Read the full article published on Energy Storage News from Nextracker Chief Technical Officer, Alex Au here.
We can’t afford to become complacent that solar PV continues to enjoy enormous success and energy storage is enjoying successive record years of deployment, if renewables can’t genuinely compete with existing power plant solutions that still form the existing framework of global energy generation and delivery.
For this first blog entry in #SmartSolarStorage2020, a series of themed content that we’ll be bringing you a lot more of during next year on Energy-Storage.news and PV Tech, Nextracker CTO Alex Au looks at why tackling California’s now-infamous Duck Curve once and for all is a long overdue mission that needs completing – and how we can do that.
Scaling up clean energy and unleashing technology solutions
The growth in renewable energy and clean tech is a terrific story which inspires optimism, but it can overlook how much more opportunity exists in scaling up and supporting the power plant of the future. Until then, we’re leaving areas of optimisation and innovation on the table that would allow renewables to further outperform traditional power plant generation capabilities.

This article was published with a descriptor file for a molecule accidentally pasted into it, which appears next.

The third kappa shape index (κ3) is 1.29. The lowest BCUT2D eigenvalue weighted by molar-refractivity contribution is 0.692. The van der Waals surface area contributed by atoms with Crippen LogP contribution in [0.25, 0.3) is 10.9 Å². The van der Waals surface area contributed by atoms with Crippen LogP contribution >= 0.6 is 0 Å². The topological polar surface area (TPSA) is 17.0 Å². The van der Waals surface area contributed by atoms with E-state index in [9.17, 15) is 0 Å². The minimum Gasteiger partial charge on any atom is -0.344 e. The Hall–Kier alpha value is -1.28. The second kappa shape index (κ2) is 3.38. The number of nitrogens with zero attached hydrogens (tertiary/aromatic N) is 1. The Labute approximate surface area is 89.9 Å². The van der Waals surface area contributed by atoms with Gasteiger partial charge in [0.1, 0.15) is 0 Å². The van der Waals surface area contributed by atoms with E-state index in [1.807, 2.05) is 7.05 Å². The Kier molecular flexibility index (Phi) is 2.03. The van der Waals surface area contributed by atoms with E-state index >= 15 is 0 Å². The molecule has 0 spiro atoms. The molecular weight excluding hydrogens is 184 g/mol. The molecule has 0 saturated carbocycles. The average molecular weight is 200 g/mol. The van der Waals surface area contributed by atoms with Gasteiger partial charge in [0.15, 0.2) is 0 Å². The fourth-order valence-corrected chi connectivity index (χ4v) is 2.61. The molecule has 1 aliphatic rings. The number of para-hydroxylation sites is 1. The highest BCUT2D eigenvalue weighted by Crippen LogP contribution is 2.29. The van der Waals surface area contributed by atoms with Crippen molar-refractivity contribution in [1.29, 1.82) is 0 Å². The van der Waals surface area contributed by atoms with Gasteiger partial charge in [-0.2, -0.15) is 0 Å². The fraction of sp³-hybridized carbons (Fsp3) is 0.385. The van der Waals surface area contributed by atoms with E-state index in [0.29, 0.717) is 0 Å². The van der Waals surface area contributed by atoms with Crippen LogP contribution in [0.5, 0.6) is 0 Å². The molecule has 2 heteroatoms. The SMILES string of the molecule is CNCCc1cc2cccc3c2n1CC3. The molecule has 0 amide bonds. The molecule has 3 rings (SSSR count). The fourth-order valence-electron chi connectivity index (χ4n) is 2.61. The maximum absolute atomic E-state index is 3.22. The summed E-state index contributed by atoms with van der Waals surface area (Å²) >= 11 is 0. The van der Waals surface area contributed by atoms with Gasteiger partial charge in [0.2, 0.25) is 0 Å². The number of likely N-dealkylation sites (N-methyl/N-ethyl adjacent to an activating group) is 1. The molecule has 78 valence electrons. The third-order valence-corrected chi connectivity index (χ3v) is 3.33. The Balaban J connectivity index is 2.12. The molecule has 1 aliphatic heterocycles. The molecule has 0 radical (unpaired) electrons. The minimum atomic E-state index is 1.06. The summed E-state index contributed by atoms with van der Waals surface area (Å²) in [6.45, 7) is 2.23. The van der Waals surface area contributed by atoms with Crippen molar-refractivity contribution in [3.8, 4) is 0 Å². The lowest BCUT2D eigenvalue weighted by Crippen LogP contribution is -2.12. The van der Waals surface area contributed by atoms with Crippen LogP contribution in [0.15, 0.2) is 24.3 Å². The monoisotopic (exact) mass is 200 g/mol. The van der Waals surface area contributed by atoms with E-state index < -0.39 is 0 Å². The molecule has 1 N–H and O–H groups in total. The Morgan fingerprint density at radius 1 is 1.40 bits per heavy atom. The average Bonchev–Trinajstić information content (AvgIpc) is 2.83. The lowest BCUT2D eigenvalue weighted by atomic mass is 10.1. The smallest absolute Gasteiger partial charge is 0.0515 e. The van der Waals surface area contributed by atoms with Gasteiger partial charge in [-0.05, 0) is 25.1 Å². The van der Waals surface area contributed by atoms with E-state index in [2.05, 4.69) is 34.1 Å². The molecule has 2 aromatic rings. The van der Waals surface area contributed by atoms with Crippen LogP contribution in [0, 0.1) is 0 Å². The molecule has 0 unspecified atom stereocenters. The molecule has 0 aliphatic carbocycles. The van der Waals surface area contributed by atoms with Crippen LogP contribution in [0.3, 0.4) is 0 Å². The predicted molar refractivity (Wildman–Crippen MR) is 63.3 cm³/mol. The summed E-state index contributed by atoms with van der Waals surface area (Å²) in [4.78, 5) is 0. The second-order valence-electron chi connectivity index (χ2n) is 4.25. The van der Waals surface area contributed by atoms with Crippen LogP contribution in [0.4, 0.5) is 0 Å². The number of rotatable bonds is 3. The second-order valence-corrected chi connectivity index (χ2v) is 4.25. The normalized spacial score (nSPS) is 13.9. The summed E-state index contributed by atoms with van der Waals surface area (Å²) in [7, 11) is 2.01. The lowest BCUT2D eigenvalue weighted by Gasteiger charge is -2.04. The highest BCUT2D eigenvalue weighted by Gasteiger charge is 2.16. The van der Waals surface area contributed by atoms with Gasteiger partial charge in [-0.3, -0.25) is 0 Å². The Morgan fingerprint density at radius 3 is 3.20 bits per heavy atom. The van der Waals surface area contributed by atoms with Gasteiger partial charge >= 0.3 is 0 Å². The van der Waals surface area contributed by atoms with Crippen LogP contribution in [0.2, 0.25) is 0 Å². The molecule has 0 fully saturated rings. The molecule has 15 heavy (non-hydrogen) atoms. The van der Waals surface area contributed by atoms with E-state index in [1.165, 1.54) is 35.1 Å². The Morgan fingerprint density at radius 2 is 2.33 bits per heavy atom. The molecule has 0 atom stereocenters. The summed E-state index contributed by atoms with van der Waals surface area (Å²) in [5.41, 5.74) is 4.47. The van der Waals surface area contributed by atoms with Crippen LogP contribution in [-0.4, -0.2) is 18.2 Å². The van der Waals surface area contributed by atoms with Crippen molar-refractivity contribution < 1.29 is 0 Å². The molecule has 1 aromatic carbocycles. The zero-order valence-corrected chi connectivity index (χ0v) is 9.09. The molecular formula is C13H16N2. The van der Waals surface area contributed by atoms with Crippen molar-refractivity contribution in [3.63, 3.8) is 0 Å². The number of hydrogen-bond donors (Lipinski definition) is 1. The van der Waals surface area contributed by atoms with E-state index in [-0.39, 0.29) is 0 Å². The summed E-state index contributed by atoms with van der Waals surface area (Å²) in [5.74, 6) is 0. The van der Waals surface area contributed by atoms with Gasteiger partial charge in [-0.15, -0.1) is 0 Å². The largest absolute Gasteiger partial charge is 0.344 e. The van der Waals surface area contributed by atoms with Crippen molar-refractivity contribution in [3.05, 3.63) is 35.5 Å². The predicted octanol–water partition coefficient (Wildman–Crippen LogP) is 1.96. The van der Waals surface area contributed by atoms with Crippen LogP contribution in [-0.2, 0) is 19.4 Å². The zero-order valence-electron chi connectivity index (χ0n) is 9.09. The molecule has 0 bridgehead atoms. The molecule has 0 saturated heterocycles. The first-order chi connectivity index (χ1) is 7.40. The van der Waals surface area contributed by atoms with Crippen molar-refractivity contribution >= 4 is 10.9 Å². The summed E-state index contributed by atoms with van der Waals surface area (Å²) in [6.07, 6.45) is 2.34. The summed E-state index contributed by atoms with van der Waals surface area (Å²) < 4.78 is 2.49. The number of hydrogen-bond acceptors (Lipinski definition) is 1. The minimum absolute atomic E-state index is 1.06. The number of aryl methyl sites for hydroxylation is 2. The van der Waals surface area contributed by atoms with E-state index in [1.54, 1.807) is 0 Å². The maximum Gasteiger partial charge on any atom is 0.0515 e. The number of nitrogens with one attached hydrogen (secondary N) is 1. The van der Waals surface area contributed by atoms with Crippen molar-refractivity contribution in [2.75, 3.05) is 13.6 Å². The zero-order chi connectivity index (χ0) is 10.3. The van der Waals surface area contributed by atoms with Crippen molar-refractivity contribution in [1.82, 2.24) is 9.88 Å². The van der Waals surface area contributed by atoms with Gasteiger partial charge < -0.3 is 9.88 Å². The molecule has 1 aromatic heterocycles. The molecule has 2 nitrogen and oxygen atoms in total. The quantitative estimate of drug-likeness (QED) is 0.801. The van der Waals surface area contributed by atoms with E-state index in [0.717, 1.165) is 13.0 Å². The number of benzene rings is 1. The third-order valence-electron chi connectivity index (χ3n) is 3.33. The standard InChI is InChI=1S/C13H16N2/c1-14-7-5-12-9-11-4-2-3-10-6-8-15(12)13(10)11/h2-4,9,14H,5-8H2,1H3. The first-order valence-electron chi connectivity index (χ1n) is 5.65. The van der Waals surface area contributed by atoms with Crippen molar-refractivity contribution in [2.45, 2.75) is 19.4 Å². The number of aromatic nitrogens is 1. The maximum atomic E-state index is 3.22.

Too often, those involved in energy distribution think about each component in the system and not the overarching solution or the customer’s needs. The solution is getting electrons onto the grid.
You can’t standardise the solution, if you’re just thinking about components.
To use an analogy from the computer industry, the renewable energy space sometimes does the equivalent of building our own computers, choosing separate CPUs, motherboards and video cards, then constantly downloading new drivers to maintain compatibility and keep the PC running effectively.
Just as Dell and Gateway helped streamline the PC process by delivering a holistic ‘turnkey’ computer solution to consumers, renewable energy companies can lead this next evolution, rethinking the power plant design process from top to bottom. A better plant construction process, standardised inverters, and optimised supply chains that can take full advantage of software solutions.
It’s been 20 years since the grid underwent a true optimisation of its software infrastructure. We are long overdue for a fresh look at the power plant level.
Continue reading here.